Parents can’t buy love with costly gifts

Who is sending parents scraping for change underneath the couch, giving headaches to public relations representatives and making lawyers work for their paycheck?

It’s 14-year-old Disney sensation Hannah Montana.

The eponymous TV show, starring actress and singer Miley Cyrus, is about a teenager who leads a double life as a high school student by day and a pop singer by night.

Citing Nielsen Media Research, a CNN article reported more than two-thirds of U.S. children in the six to 14 age group watched the show in the third quarter of 2007.

With such a strong fan base, tickets to Cyrus’ tour were expected to sell in the blink of an eye. And they did, literally.

Parents who invaded Ticketmaster with their credit cards at 10 a.m. – when tickets went on sale – were disappointed to find the show had already sold out. Scalpers had procured a good portion of those tickets and were reselling them for hundreds of dollars – thousands even – leaving parents empty-handed.

Cue to kicking feet and the sound of hearts breaking.

Parents found themselves emptying bank accounts or participating in ridiculous stunts to get back in their kids’ good graces. In St. Louis, 150 men showed up in high heels to compete in a race that would award the winner four free tickets to the concert. Ironically, the winner wasn’t even a parent. He competed on behalf of his boss, who has a young daughter. I guess he really needed the brownie points.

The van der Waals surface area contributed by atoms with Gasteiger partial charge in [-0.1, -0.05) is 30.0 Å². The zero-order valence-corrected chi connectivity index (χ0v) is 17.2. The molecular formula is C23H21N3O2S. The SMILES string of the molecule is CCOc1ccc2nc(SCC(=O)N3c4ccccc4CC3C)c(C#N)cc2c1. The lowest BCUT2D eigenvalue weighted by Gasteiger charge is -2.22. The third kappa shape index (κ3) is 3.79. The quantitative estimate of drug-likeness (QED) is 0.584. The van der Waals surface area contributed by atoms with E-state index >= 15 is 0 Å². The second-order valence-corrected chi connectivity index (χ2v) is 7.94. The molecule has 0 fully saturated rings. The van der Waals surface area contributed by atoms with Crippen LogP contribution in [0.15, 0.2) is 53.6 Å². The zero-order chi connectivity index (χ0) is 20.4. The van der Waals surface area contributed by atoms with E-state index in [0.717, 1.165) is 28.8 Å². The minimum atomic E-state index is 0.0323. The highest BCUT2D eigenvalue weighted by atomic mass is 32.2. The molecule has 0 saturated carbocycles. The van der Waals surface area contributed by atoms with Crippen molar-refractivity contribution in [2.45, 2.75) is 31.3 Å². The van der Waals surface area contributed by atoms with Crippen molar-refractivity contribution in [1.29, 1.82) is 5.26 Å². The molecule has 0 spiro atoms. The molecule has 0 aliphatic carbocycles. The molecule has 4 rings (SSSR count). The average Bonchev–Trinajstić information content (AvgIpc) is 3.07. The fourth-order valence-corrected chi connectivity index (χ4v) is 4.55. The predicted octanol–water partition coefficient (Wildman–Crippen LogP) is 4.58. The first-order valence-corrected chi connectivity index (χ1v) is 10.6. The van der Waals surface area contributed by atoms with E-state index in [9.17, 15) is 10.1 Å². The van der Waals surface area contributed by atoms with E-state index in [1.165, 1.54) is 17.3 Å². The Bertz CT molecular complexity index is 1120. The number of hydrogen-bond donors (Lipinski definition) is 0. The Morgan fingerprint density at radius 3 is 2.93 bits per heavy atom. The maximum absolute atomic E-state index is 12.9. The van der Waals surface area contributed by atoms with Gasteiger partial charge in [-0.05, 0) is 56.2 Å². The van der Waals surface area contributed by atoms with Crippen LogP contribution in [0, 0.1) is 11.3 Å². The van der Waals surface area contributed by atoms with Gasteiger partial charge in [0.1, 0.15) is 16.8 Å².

In North Carolina, a parent sued a ticket agency after purchasing four tickets for more than $1,000 – part of a birthday gift for her 6-year-old daughter. What a generous mother. Her daughter will be expecting her own third-world country by the time she turns 16.

Parents are going to unnecessary lengths to please their children, and someone needs to draw the line. It is not wise to swipe your credit card to the whims of children, the easy targets of short-lived fads. Children get the goods, but they don’t know how hard their parents worked to pay for them. By granting their every request, parents are only succeeding in distorting their children’s notion of the value of money.

It’s hard to say no, especially when a child’s cute big eyes well with tears in the same manner that Puss in Boots employs to disarm his opponents. However, overindulging your children will lead to unrealistic demands that strain not only the family budget but also the parent-child relationship.

Parents, you’re the adults. Don’t be afraid to say no. Your children will still love you, no matter how hard they slam the door or how loud they protest your alleged injustice.

Love is not a commercial transaction. Parents raising a healthy family shouldn’t feel the need to buy their children’s affection.

Julieta Chiquillo is a sophomore news-editorial major from San Salvador, El Salvador. Her column appears Tuesdays.